Teaching English to Speakers of Other Languages (TESOL) Concentration
Area Coordinator: Dr. Solveig Bosse (firstname.lastname@example.org)
The Linguistics and the TESOL concentrations in ECU’s English Department prepare professionals for career opportunities in both the public and private sectors, including teaching and training (junior and four-year colleges and English as a Foreign Language overseas), teaching English for Specific Purposes (e.g. language training for foreign-born employees, such as business English), and teaching and training in North Carolina public schools by those who already hold teacher licensure in other areas of expertise, among others.
Delivered by a team of specialists in applied linguistics/TESOL, discourse analysis, and sociolinguistics, our Linguistics and TESOL curricula provide comprehensive training that meets the demand for competent professionals in the fields. The Linguistics and TESOL concentrations are designed to meet the needs of both working professionals and full-time students, and feature both online courses and campus evening courses.
Our Linguistics and TESOL graduate students organize the annual TALGS (TESOL and Applied Linguistics Graduate Students) conference, which provides graduate students and TESL/TEFL professionals a forum to showcase their research and teaching practices.
ECU Student Perspectives on Linguistics & TESOL Video*
To watch, right click on the links and save to your computer: (.mov) or (.wmv). You can view the videos with Quicktime or Windows Media Player.
*Movies are unavailable at this time.
Coursework and Other Requirements
For questions regarding coursework and other requirements, please contact Dr. Solveig Bosse (email@example.com).
Choose one research methods course from the following (3 s.h.)
ENGL 6009 Research Methods in Language Study
ENGL 6702 Research Methods in Technical and Professional Communication
ENGL 6805 Research: The Writer's Perspective
ENGL 7005 Bibliography & Methods
ENGL 7601 Research Design in Rhetoric and Composition
Required courses (9 s.h.)
ENGL 6528 Teaching English as a Second Language: Theories and Principles
ENGL 6531 TESL: Methods and Practicum
ENGL 7530 Descriptive Linguistics
Select three courses from the following (9 s.h.)
ENGL 6505 Linguistic and Cultural History of the English Language
ENGL 6526 Structure of English: Phonology and Morphology
ENGL 6527 Structure of English: Syntax and Semantics
ENGL 6529 Applied Linguistics for ESL Teachers
ENGL 7525 Language and Society
ENGL 7535 Principles of Language Testing
ENGL 7565 Linguistics, Education, and ESL
ENGL 7605 Discourse Analysis
ENGL 7680 Writing Systems of the World
Electives (6 s.h.)
English courses outside the concentration or from another department.
Note: Students wishing to receive a graduate teaching assistantship must complete ENGL 6625 Teaching Composition: Theory and Practice.
Thesis or Comprehensive Assessment Project (6 s.h.)
A thesis, demonstrating the student's ability to gather, arrange, and interpret material which bears on a particular problem (6 s.h.), or a Comprehensive Assessment Project (CAP) with additional coursework in English (6 s.h.).
A. Thesis Option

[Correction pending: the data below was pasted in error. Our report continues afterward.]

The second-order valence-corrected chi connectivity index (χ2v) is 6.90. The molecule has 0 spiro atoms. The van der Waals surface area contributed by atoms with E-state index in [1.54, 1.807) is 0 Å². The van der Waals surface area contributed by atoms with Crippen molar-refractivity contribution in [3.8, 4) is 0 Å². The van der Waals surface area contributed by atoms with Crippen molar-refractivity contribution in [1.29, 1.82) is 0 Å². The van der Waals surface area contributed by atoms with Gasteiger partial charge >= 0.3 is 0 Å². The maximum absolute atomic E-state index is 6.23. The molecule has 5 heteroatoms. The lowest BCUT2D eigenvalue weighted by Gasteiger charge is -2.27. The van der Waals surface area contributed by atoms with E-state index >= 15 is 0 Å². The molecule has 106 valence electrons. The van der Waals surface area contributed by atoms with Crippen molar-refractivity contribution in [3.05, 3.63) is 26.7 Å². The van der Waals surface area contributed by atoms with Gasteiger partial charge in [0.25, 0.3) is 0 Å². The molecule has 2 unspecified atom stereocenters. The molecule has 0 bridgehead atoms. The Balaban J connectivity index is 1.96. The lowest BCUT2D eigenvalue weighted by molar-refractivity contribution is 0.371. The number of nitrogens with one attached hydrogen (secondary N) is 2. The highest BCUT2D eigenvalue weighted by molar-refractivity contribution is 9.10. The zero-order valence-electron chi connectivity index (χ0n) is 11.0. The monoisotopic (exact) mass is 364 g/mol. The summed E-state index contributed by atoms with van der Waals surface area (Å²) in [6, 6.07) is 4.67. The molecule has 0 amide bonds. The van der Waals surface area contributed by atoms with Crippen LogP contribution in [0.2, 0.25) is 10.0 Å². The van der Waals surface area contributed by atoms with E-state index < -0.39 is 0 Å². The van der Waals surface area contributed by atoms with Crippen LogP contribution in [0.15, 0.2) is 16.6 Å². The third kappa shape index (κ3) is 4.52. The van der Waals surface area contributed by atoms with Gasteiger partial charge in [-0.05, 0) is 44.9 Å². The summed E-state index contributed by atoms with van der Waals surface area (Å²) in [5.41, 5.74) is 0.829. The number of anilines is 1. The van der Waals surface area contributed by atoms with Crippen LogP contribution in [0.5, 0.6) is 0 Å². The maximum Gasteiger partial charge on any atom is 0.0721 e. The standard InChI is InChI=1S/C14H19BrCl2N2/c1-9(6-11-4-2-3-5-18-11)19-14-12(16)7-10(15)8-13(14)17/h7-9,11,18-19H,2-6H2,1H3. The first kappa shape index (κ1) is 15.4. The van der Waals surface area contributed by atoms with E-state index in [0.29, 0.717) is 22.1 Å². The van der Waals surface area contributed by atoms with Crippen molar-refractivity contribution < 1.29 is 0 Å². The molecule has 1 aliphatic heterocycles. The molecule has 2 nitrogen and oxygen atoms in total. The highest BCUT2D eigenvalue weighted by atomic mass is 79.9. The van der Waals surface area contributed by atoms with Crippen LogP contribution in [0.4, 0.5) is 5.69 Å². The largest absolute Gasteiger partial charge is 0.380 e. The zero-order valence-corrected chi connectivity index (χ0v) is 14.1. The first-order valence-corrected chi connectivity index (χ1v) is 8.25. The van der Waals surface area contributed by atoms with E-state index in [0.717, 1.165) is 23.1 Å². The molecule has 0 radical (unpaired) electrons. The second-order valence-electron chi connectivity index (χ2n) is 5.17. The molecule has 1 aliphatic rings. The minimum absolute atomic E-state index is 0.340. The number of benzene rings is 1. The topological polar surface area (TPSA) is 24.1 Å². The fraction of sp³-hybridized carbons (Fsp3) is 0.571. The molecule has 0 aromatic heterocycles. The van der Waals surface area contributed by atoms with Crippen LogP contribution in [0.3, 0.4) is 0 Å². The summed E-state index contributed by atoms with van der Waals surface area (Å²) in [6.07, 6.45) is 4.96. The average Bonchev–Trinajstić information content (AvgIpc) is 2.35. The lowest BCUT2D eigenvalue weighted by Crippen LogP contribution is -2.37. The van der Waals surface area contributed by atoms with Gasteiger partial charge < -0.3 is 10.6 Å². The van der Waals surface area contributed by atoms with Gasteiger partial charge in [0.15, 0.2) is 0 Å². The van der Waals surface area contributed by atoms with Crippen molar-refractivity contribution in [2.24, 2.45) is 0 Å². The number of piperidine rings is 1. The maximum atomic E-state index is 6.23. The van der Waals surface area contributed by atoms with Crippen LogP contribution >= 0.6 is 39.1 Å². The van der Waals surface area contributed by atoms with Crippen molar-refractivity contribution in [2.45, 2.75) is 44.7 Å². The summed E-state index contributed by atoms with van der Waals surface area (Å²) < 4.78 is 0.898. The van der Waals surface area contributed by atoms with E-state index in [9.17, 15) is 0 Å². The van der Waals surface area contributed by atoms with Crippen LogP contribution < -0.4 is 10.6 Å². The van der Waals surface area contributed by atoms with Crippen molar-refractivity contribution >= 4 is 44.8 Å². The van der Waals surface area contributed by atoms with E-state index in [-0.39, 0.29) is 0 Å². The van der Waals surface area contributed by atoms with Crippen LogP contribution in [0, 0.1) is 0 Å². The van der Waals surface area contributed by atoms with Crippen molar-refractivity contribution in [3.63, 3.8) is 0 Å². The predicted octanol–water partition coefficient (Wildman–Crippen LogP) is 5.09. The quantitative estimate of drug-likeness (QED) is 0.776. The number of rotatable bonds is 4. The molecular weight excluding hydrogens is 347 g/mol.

The thesis requires 6 s.h. of thesis (ENGL 7000), and is recommended for those who plan to continue their studies in a PhD program. The Thesis option requires a Prospectus meeting with the Thesis Committee to be conducted within the first three weeks of the semester in which the student plans to complete the Thesis, and an Oral Defense. The Prospectus Meeting and Defense may be conducted by conference call for DE students. A full description of thesis requirements is provided in the Master of Arts in English Handbook.
B. The Comprehensive Assessment Project (CAP) with additional coursework in English
The CAP consists of an annotated bibliography and a synthesis paper. When prepared, the student presents the project to the CAP committee during a scheduled exam. Following the presentation, committee members ask questions related to the project. The CAP demonstrates the student’s ability (1) to examine field literature critically and reflectively; and (2) to evaluate the project’s findings in the larger context of knowledge gained through his or her coursework.
For the annotated bibliography, the student chooses a field-related topic of interest, formulates a research question, and finds, through library research, at least twenty sources directly related to his or her research question. The sources consist of current full-length articles published in peer-reviewed journals, book chapters and/or books. Dissertation abstracts are not acceptable. Foundational work on a given topic, regardless of the date of publication, is admissible. All sources have to be approved by the student’s CAP committee before the student begins annotating them. The annotated bibliography follows the APA citation format. It is prefaced by an introduction giving the student’s rationale for the project.
For the synthesis Paper the student writes a cover paper synthesizing the information learned from research. The student clearly shows how this research has informed his or her response to the research question. The student draws conclusions and, where relevant, considers practical implications of his or her findings. The paper is 7-10 pages (cc. 2,000-2,500 words) in length.